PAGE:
It was built by the Galician architect Calixto Arellano de Loira y Cardoso, a graduate of Madrid's Royal Academy of Arts of San Fernando, and who became Colón's first occupant when he died before his work was completed. Yet for all its elegance and grandeur Colón Cemetery conceals as much as it displays. Empty tombs and desecrated family chapels disfigure the stately march of Cuban family memorials even in the most prominent of the avenues, and away from the central cross-streets, ruin. Many of these are the tombs of exiled families, whose problems with caring for their dead have been complicated by residence in new countries.
From the Wikipedia entry for Old Havana:
Old Havana (Spanish: La Habana Vieja) is the city-center (downtown) and one of the 15 municipalities (or boroughs) forming Havana, Cuba. It has the second highest population density in the city and contains the core of the original city of Havana. The positions of the original Havana city walls are the modern boundaries of Old Havana.
From the Wikipedia entry for Morro Castle (Havana):
Morro Castle (Spanish: Castillo de los Tres Reyes Magos del Morro), named after the three biblical Magi, is a fortress guarding the entrance to Havana bay in Havana, Cuba. The design was drawn up by the Italian engineer Battista Antonelli; originally under the control of Spain, the fortress was captured by the British in 1762, and was returned to the Spanish under treaty terms a year later.
The Morro fortress in Havana shares its name with structures in Santiago de Cuba and the Castillo de San Felipe del Morro in San Juan, Puerto Rico. In this case, the Spanish "morro" means a rock which is very visible from the sea and therefore serves as a navigational landmark. Perched on the promontory on the opposite side of the harbor from Old Havana, it can be viewed from miles around as it dominates the port entrance. Built initially in 1589 in response to raids on Havana harbor, el Morro protected the mouth of the harbor with a chain being strung out across the water to the fort at La Punta.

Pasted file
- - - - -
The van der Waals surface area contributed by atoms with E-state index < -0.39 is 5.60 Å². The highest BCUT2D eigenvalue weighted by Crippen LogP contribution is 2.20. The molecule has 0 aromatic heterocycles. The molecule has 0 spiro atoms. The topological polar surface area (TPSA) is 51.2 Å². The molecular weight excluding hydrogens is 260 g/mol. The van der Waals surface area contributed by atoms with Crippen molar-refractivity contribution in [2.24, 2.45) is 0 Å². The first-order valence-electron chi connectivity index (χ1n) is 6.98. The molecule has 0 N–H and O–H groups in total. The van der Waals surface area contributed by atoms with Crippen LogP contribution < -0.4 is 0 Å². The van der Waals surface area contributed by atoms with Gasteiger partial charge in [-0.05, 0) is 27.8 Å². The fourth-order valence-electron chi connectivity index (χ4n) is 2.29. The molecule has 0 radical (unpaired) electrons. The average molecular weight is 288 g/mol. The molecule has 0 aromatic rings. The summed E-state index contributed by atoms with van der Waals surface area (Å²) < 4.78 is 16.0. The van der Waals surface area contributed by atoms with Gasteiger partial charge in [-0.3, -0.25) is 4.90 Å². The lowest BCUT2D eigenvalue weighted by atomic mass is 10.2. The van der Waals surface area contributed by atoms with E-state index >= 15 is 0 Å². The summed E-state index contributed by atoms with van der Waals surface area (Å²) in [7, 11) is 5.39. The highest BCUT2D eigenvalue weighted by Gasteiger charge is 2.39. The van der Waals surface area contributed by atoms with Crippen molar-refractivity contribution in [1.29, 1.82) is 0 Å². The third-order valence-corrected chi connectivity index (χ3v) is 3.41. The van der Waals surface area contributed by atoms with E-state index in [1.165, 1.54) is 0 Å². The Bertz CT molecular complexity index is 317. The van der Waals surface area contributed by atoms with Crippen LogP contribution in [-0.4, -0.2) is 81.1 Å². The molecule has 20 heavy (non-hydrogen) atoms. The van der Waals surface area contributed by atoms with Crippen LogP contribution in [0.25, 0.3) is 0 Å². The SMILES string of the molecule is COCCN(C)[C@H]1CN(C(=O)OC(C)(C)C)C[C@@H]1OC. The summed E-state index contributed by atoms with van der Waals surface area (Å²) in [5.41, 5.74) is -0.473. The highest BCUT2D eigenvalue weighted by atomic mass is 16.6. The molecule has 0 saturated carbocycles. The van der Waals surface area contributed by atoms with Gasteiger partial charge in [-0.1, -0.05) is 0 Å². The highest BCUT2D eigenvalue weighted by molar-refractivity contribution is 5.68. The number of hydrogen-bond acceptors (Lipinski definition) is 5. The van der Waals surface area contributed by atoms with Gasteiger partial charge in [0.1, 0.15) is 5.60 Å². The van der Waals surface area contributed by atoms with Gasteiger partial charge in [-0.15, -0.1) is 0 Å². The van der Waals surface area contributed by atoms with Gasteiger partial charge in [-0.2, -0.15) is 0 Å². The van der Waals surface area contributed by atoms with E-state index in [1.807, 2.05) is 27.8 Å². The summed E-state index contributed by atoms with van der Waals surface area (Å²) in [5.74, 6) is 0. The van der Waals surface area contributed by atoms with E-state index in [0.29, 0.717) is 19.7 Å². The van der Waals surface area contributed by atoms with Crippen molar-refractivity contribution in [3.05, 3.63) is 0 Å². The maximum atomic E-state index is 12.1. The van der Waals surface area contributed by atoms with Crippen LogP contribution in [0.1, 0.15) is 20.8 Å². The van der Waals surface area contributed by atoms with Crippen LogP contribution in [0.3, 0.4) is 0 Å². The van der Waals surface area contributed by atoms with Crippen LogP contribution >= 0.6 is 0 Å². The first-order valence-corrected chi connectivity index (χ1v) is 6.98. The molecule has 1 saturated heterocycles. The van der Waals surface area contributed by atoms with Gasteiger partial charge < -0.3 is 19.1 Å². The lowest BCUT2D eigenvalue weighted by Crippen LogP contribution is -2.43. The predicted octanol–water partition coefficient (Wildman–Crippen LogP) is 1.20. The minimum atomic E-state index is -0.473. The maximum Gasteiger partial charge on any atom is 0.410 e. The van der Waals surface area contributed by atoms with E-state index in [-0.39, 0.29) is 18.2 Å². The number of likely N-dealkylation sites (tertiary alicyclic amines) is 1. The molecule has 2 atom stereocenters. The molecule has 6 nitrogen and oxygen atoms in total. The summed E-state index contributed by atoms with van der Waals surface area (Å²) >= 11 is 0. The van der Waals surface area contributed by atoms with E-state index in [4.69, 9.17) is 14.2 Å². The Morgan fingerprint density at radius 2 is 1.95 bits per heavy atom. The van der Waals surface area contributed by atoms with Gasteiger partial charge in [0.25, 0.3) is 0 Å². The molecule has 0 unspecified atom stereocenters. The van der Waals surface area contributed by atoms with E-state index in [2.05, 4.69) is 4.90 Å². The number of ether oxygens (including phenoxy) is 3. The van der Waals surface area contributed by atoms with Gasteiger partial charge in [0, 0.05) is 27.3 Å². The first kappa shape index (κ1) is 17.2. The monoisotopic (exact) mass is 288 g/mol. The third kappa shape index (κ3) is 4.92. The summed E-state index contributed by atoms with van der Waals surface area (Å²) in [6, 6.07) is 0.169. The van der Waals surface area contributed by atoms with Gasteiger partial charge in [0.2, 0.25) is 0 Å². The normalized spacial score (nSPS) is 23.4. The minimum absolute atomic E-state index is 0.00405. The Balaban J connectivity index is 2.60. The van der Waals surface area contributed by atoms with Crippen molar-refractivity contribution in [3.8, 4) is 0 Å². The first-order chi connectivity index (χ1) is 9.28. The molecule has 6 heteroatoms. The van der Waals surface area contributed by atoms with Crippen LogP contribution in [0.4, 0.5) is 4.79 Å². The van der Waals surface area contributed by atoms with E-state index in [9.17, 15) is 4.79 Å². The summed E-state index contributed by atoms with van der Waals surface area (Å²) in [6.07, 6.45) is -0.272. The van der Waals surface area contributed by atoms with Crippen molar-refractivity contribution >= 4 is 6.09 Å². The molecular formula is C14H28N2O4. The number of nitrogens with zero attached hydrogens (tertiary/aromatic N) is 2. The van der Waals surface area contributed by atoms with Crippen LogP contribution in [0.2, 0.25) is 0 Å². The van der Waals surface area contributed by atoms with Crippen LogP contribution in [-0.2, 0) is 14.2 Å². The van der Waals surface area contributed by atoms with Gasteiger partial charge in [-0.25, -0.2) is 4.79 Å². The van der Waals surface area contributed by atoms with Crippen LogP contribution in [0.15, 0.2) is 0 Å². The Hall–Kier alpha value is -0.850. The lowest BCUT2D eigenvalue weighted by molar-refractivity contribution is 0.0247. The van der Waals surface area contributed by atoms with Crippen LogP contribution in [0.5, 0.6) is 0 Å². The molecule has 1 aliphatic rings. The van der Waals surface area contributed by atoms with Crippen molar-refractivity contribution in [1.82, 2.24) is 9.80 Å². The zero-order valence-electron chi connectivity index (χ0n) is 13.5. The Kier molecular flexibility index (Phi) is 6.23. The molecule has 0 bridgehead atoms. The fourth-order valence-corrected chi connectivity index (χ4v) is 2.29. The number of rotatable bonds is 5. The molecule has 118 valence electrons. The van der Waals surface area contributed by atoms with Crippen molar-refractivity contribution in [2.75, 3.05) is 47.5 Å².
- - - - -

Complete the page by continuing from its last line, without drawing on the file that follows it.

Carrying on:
In 1975 the artist José Rodríguez Fuster converted his home in the fishing village Jaimanitas into an art museum by adoring it with tile mosaics. By now the whole neighborhood is decorated with these tile mosaics.
From the Wikipedia entry for Cienfuegos:
Cienfuegos, capital of Cienfuegos Province, is a city on the southern coast of Cuba. It is located about 250 km (155 miles) from Havana and has a population of 150,000. The city is dubbed La Perla del Sur (Pearl of the South). Cienfuegos literally translates to "one hundred fires"—cien meaning "one hundred", fuegos meaning "fires".